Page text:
Here, we have established a highly sensitive and reliable assay, which we named melting curve analysis after T allele enrichment (MelcaTle), to detect the JAK2V617F mutation. As it can identify nearly a single copy of the JAK2V617F mutation without yielding false-positive results, this assay is expected to be useful as an accurate and precise diagnostic tool for MPNs.
Materials and Methods
All sequences and positions of the primers and probes that were used are listed in Table 1. All primers were purchased from Life Technologies Corp. The quenching probe (Q-Probe) labeled at its 3’ end with BODIPY FL, the BNA probe, the PNA probe, and the TaqMan probe were purchased from J-Bio 21 Corp., GeneDesign Inc., Panagene Inc., and Life Technologies Corp., respectively. The specificities of the primers and probes were verified by searching the DNA data bank of Japan using BLAST.
Standard DNA templates
Standard DNA templates were generated from either PCR products or genomic DNA. To construct an amplicon-based DNA standard, DNA fragments (594 bp at the locus from 54772 to 55365 in Acc. No. AL161450) containing the wild-type JAK2 or V617F mutant were first PCR-amplified from genomic DNA using the FO and RO primers. The concentrations of the purified PCR products were measured using a NanoDrop 1000 spectrophotometer (Thermo Scientific). The amplicon-based DNA standard was then prepared by mixing each amplicon to obtain JAK2V617F allele frequencies of 0.001%, 0.005%, 0.01%, 0.05%, 0.1%, 0.5%, 1%, and 10%. To construct the genomic DNA standard, genomic DNA was extracted from JAK2 wild-type UT-7/EPO and JAK2V617F homozygous HEL cells [14, 15] using a QIAamp DNA Mini kit (Qiagen) according to the manufacturer’s instructions. The concentration and JAK2 copy number of each extracted DNA sample were measured using a Quantus Fluorometer (Promega) and the QuantStudio 3D digital PCR system (Life Technologies), respectively. Genomic DNA standards with JAK2V617F allele frequencies of 0%, 0.01%, 0.05%, 0.5%, and 1% were prepared by mixing the proper amounts of each type of genomic DNA. All of the genomic DNA standards were prepared at the following concentrations: 10, 50, and 100 ng/μL.
Genomic DNA from 38 MPNs patients visiting Juntendo University Hospital (Hongo, Tokyo, Japan) and 30 healthy volunteers was used. The study was conducted in accordance with the Declaration of Helsinki and was approved by the ethics committee of the Juntendo University School of Medicine (IRB#2012135), and written informed consent was obtained from all of the participants prior to sample collection. Genomic DNA was extracted from the peripheral blood of each patient or healthy volunteer using a QIAamp DNA Mini kit (Qiagen) according to the manufacturer’s instructions. The DNA concentrations were measured using a NanoDrop 1000 spectrophotometer (Thermo Scientific), and the DNA was stored at −80°C until use.
Melting curve analysis after T allele enrichment (MelcaTle)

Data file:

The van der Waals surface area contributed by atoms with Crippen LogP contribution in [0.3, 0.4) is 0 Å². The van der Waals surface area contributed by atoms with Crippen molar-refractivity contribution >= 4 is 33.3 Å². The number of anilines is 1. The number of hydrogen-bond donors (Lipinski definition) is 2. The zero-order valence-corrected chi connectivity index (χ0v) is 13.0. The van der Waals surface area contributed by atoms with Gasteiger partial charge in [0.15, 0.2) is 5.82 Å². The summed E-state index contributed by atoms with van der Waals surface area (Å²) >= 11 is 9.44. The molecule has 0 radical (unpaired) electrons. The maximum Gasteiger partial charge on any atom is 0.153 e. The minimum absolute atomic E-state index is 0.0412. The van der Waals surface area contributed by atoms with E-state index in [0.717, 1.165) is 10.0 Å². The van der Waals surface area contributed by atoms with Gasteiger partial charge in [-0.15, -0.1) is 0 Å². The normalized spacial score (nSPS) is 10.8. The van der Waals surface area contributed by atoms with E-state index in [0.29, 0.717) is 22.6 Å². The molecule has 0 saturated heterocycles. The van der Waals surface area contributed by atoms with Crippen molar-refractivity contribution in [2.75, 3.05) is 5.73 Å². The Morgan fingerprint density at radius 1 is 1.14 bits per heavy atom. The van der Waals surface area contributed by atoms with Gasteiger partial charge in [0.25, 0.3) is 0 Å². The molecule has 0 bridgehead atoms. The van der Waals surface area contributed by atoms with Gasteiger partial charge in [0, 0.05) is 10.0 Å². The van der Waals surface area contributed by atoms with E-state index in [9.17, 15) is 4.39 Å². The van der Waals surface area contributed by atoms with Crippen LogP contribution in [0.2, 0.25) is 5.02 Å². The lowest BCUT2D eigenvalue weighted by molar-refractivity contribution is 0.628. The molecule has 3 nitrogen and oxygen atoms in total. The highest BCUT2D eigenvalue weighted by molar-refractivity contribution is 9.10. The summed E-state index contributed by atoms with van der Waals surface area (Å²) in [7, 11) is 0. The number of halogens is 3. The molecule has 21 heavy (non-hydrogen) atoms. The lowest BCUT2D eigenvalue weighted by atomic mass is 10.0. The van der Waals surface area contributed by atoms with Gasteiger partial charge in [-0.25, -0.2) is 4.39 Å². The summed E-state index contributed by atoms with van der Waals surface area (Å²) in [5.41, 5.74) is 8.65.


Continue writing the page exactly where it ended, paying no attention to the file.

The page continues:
The initial PCR mixture (20 μL) contained 0.5× Titanium Taq DNA polymerase (TaKaRa Bio), 1× Titanium buffer, 0.2 mM of each dNTP, 0.5 μM each of FO and RO, and 1 μL of template DNA. The PCR conditions were as follows: an initial denaturation step at 94°C for 3 min; 25 cycles of denaturation at 94°C for 30 s, annealing at 58°C for 30 s, and extension at 72°C for 40 s; and a final extension step at 72°C for 2 min. The PCR products (1 μL) were then digested in a reaction mixture (10 μL) with 0.4 units of BsaXI (New England BioLabs) at 37°C for 2 h. The digested PCR products were subjected to another round of PCR using the FI and RI-A primers instead of the FO and RO primers. The second round of PCR products was digested with BsaXI, and then 1 μL of the second-digestion samples were subjected to a final PCR to selectively amplify the JAK2V617F allele in a reaction mixture (15 μL) containing 0.5× Titanium Taq DNA polymerase (TaKaRa Bio), 1× Titanium buffer, 0.2 mM of each dNTP, 1.0 μM FI, 0.1 μM RI-B, 0.5 μM BNA probe, and 0.05 μM Q-Probe. The final PCR conditions were as follows: an initial denaturation step at 95°C for 5 min, and 40 cycles of denaturation at 94°C for 30 s, annealing at 60°C for 30 s, and extension at 68°C for 30 s. Finally, the PCR products were subjected to melting curve analysis. The reaction mixtures were incubated at 95°C for 2 min, 65°C for 2 min, and 40°C for 2 min and were then gradually warmed to 80°C at a ramp rate of 0.5°C/s with continuous fluorescence acquisition. The melting curves were created by plotting the differential fluorescence intensity vs the temperature. All of the reactions were performed in triplicate, and the no-template control (NTC) contained sterilized water instead of the template DNA. The first and second rounds of PCR and the BsaXI digestion were performed using a LifePro thermal cycler (Bioer Technology), and the melting assay, including the final PCR, was performed using a CFX96™ real-time system (BioRad). Prior to establishing the MelcaTle protocol, the final PCR and subsequent melting curve analysis was performed in the absence of the clamping probe (Fig. 1A) or in the presence of the PNA probe instead of the BNA probe (Fig. 1B). When using MelcaTle, JAK2V617F positivity was defined as the mean peak value + 3σ of the signals obtained from any samples that were lower than the mean value—3σ of the signals from the negative control (100% wild-type JAK2 allele).